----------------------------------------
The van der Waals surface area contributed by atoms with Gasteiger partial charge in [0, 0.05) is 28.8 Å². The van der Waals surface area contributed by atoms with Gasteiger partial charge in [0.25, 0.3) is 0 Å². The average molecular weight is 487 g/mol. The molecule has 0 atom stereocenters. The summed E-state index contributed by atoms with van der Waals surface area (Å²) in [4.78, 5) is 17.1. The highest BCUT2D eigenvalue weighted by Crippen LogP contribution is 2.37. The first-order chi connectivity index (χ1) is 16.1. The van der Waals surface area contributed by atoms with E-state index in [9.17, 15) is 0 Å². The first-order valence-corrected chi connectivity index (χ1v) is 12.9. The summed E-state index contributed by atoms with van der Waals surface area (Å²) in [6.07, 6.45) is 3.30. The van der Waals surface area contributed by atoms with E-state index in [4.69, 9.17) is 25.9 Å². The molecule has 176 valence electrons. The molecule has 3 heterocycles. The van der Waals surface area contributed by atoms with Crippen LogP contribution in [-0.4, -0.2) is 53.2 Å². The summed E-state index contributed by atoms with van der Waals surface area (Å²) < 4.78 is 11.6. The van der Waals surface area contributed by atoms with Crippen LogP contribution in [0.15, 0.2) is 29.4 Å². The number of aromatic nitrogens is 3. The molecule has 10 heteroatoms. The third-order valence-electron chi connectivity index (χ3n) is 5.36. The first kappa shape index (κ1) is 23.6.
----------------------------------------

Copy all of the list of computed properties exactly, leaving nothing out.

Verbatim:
The van der Waals surface area contributed by atoms with Gasteiger partial charge in [0, 0.05) is 28.8 Å². The van der Waals surface area contributed by atoms with Gasteiger partial charge in [0.25, 0.3) is 0 Å². The average molecular weight is 487 g/mol. The molecule has 0 atom stereocenters. The summed E-state index contributed by atoms with van der Waals surface area (Å²) in [4.78, 5) is 17.1. The highest BCUT2D eigenvalue weighted by Crippen LogP contribution is 2.37. The first-order chi connectivity index (χ1) is 16.1. The van der Waals surface area contributed by atoms with E-state index in [9.17, 15) is 0 Å². The first-order valence-corrected chi connectivity index (χ1v) is 12.9. The summed E-state index contributed by atoms with van der Waals surface area (Å²) in [6.07, 6.45) is 3.30. The van der Waals surface area contributed by atoms with E-state index in [4.69, 9.17) is 25.9 Å². The molecule has 176 valence electrons. The molecule has 3 heterocycles. The van der Waals surface area contributed by atoms with Crippen LogP contribution in [-0.4, -0.2) is 53.2 Å². The summed E-state index contributed by atoms with van der Waals surface area (Å²) < 4.78 is 11.6. The van der Waals surface area contributed by atoms with Crippen LogP contribution in [0.15, 0.2) is 29.4 Å². The number of aromatic nitrogens is 3. The molecule has 10 heteroatoms. The third-order valence-electron chi connectivity index (χ3n) is 5.36. The first kappa shape index (κ1) is 23.6.